Then when Google Chrome launches his extension support, the whole system is better and understandable for as developer. And they have a few basic samples. Even Microsoft use this now for the Edge browser.
I as small developer team and I can’t rebuild everything again for Firefox now. Even if Firefox stop the support of XUL. My hope is that Firefox get the fixed asap so I can move from the XUL to webextension.



Is this idea that XUL is being deprecated a concerted conspiracy or simply a misunderstanding spread by social media? The whole Firefox interface is XUL. It isn’t going anywhere for a long long time. Read the blog and you will see that what is being deprecated, one day in the near future, is the method of creating extensions by overlays on XUL, as well as some other features used by extensions such as XPCOM. There is certainly the desire that addons be entirely sandboxed behind restrictive APIs, but for now they aren’t even going that far, if only because they are a long way from being able to support some very important addons without going outside those APIs.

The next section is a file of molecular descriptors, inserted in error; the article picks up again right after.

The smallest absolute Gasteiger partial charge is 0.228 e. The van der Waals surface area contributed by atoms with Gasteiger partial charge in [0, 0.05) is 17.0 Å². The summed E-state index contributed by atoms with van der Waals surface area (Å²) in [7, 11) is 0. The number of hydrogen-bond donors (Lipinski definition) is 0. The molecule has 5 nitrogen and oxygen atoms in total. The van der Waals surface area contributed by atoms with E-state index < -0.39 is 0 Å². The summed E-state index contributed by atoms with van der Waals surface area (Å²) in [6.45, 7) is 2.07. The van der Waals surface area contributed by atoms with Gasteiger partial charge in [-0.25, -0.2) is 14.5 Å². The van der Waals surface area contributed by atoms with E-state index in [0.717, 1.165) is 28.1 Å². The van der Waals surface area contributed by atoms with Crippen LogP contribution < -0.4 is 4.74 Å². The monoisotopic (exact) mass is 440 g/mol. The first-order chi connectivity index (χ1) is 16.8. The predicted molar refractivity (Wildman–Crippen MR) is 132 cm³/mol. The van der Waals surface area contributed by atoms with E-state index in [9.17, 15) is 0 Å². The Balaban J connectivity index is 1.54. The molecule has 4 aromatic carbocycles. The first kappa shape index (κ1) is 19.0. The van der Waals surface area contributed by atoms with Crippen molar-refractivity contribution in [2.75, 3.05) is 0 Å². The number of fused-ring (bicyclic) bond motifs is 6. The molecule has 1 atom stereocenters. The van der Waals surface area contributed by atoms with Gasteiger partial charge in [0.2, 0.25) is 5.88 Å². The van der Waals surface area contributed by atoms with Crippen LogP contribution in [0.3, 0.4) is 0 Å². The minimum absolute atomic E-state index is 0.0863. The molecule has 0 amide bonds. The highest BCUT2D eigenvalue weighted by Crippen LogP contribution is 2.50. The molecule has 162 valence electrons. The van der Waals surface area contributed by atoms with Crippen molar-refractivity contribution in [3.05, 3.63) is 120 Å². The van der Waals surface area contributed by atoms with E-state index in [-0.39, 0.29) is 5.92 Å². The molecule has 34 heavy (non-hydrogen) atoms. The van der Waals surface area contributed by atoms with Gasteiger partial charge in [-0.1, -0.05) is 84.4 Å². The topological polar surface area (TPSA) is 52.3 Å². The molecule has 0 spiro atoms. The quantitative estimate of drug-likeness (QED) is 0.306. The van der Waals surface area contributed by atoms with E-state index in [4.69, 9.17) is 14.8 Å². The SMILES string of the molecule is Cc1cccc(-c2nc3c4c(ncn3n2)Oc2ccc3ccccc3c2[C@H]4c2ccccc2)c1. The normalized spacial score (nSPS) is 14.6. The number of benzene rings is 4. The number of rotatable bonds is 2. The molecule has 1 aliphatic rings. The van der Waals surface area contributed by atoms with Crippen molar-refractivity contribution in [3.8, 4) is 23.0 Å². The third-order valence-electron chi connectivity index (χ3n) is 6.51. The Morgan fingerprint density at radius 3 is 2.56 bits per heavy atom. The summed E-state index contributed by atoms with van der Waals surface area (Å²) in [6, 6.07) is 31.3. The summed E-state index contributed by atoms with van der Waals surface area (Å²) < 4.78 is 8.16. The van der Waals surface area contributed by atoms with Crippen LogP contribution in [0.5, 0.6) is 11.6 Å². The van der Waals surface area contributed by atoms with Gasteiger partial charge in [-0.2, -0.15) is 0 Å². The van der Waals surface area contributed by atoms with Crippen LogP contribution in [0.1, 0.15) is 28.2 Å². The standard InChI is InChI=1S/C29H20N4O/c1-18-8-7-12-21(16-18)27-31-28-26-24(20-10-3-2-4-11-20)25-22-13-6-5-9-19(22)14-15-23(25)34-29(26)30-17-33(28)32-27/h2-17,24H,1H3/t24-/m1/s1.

So potentially, at some point in the next few years which has yet to be announced, you won’t be able to create an addon from the starting point of an overlay on browser.xul. However browser.xul or some similar file will still exist. Possibly one day they will even remove the ability to create dialogs and pages using XUL, although they have not announced this yet. You and other people really should stop repeating false claims such as that Mozilla will “stop the support of XUL”.

(Stefan) #7

Hi Lithopsian,

The “stop the support of XUL” was not a good word. And yes I know this:
Consequently, we have decided to deprecate add-ons that depend on XUL, XPCOM, and XBL. We don’t have a specific timeline for deprecation, but most likely it will take place within 12 to 18 months from now. We are announcing the change now so that developers can prepare and offer feedback. Add-ons that are built using the new WebExtension API will continue to work. We will also continue supporting SDK add-ons as long as they don’t use require(‘chrome’) or some of the low-level APIs that provide access to XUL elements.
Source: Firefox blog


(Jorge) #8

In fairness, there has been talk about deprecating XUL and replacing it in Firefox. However, that would be a massive undertaking and the available alternatives aren’t very clear. It would take years to do.

But yeah, we’re only talking about deprecating the current “anything goes” approach to add-on UI.

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Once the external access to XUL has been tied down, it would presumably be relatively “simple” to replace it internally with anything that did the job. Maybe port it all formally to GTK+ :slight_smile:

Coincidentally, today is the day that I got emails telling me that my life’s work is going to be deprecated very soon. No dates yet, and I guess it could be some time before things actually stop working once they’ve been formally deprecated.